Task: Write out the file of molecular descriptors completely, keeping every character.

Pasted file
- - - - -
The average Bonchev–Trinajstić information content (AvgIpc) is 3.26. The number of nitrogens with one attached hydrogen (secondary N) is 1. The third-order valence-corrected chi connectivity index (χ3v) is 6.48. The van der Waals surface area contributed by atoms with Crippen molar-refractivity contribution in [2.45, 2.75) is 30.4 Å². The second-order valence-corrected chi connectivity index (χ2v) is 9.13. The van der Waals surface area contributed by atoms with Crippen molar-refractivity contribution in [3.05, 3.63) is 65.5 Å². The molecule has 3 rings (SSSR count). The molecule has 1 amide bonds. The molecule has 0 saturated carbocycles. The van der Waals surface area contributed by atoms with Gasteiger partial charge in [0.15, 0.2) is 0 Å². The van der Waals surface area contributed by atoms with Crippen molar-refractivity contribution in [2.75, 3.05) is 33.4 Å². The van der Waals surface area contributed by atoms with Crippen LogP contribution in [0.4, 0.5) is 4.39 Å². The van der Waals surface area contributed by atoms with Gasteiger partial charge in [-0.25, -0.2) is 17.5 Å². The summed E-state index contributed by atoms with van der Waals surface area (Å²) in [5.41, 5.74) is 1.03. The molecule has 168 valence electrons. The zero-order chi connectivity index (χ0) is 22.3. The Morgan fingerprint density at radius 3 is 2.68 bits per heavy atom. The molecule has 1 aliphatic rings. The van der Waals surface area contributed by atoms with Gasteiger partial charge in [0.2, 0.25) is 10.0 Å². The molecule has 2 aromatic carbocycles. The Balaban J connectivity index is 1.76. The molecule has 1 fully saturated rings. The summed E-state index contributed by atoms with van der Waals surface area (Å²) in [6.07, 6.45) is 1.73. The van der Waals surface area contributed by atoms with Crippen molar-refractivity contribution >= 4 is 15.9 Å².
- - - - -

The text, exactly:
The average Bonchev–Trinajstić information content (AvgIpc) is 3.26. The number of nitrogens with one attached hydrogen (secondary N) is 1. The third-order valence-corrected chi connectivity index (χ3v) is 6.48. The van der Waals surface area contributed by atoms with Crippen molar-refractivity contribution in [2.45, 2.75) is 30.4 Å². The second-order valence-corrected chi connectivity index (χ2v) is 9.13. The van der Waals surface area contributed by atoms with Crippen molar-refractivity contribution in [3.05, 3.63) is 65.5 Å². The molecule has 3 rings (SSSR count). The molecule has 1 amide bonds. The molecule has 0 saturated carbocycles. The van der Waals surface area contributed by atoms with Gasteiger partial charge in [0.15, 0.2) is 0 Å². The van der Waals surface area contributed by atoms with Crippen molar-refractivity contribution in [2.75, 3.05) is 33.4 Å². The van der Waals surface area contributed by atoms with Crippen LogP contribution in [0.4, 0.5) is 4.39 Å². The van der Waals surface area contributed by atoms with Gasteiger partial charge in [-0.25, -0.2) is 17.5 Å². The summed E-state index contributed by atoms with van der Waals surface area (Å²) in [5.41, 5.74) is 1.03. The molecule has 168 valence electrons. The zero-order chi connectivity index (χ0) is 22.3. The Morgan fingerprint density at radius 3 is 2.68 bits per heavy atom. The molecule has 1 aliphatic rings. The van der Waals surface area contributed by atoms with Gasteiger partial charge in [0.2, 0.25) is 10.0 Å². The molecule has 2 aromatic carbocycles. The Balaban J connectivity index is 1.76. The molecule has 1 fully saturated rings. The summed E-state index contributed by atoms with van der Waals surface area (Å²) in [6.07, 6.45) is 1.73. The van der Waals surface area contributed by atoms with Crippen molar-refractivity contribution >= 4 is 15.9 Å².